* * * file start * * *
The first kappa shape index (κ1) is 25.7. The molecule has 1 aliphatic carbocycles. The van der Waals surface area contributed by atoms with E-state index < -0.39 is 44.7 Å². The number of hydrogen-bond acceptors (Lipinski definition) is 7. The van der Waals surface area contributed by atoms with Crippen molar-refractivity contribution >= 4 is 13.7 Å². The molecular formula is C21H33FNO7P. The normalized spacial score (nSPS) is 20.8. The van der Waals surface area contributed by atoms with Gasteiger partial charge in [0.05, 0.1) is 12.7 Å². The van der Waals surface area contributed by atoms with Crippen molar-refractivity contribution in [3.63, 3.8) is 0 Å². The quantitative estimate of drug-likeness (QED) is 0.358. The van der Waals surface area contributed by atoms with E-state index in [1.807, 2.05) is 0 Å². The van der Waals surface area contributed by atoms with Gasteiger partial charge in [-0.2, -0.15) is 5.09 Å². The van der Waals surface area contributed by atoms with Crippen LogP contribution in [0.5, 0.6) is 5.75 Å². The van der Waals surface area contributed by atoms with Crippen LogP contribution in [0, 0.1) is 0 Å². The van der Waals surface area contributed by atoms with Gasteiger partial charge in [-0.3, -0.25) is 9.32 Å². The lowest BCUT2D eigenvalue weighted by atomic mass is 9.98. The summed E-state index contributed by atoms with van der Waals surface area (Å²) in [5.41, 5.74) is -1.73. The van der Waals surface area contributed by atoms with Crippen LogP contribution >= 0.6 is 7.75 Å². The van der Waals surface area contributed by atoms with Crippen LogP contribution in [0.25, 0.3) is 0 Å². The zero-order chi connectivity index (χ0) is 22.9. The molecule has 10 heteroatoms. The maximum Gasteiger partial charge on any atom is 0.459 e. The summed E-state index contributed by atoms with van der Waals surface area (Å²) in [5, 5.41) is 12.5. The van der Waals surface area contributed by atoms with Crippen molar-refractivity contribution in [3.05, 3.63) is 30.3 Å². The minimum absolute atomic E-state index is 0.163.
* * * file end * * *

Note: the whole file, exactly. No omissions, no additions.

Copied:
The first kappa shape index (κ1) is 25.7. The molecule has 1 aliphatic carbocycles. The van der Waals surface area contributed by atoms with E-state index < -0.39 is 44.7 Å². The number of hydrogen-bond acceptors (Lipinski definition) is 7. The van der Waals surface area contributed by atoms with Crippen molar-refractivity contribution >= 4 is 13.7 Å². The molecular formula is C21H33FNO7P. The normalized spacial score (nSPS) is 20.8. The van der Waals surface area contributed by atoms with Gasteiger partial charge in [0.05, 0.1) is 12.7 Å². The van der Waals surface area contributed by atoms with Crippen molar-refractivity contribution in [3.63, 3.8) is 0 Å². The quantitative estimate of drug-likeness (QED) is 0.358. The van der Waals surface area contributed by atoms with E-state index in [1.807, 2.05) is 0 Å². The van der Waals surface area contributed by atoms with Gasteiger partial charge in [-0.2, -0.15) is 5.09 Å². The van der Waals surface area contributed by atoms with Crippen LogP contribution in [0.5, 0.6) is 5.75 Å². The van der Waals surface area contributed by atoms with Crippen LogP contribution in [0, 0.1) is 0 Å². The van der Waals surface area contributed by atoms with Gasteiger partial charge in [-0.3, -0.25) is 9.32 Å². The lowest BCUT2D eigenvalue weighted by atomic mass is 9.98. The summed E-state index contributed by atoms with van der Waals surface area (Å²) in [5.41, 5.74) is -1.73. The van der Waals surface area contributed by atoms with Crippen LogP contribution >= 0.6 is 7.75 Å². The van der Waals surface area contributed by atoms with Crippen LogP contribution in [0.25, 0.3) is 0 Å². The zero-order chi connectivity index (χ0) is 22.9. The molecule has 10 heteroatoms. The maximum Gasteiger partial charge on any atom is 0.459 e. The summed E-state index contributed by atoms with van der Waals surface area (Å²) in [5, 5.41) is 12.5. The van der Waals surface area contributed by atoms with Crippen molar-refractivity contribution in [3.05, 3.63) is 30.3 Å². The minimum absolute atomic E-state index is 0.163.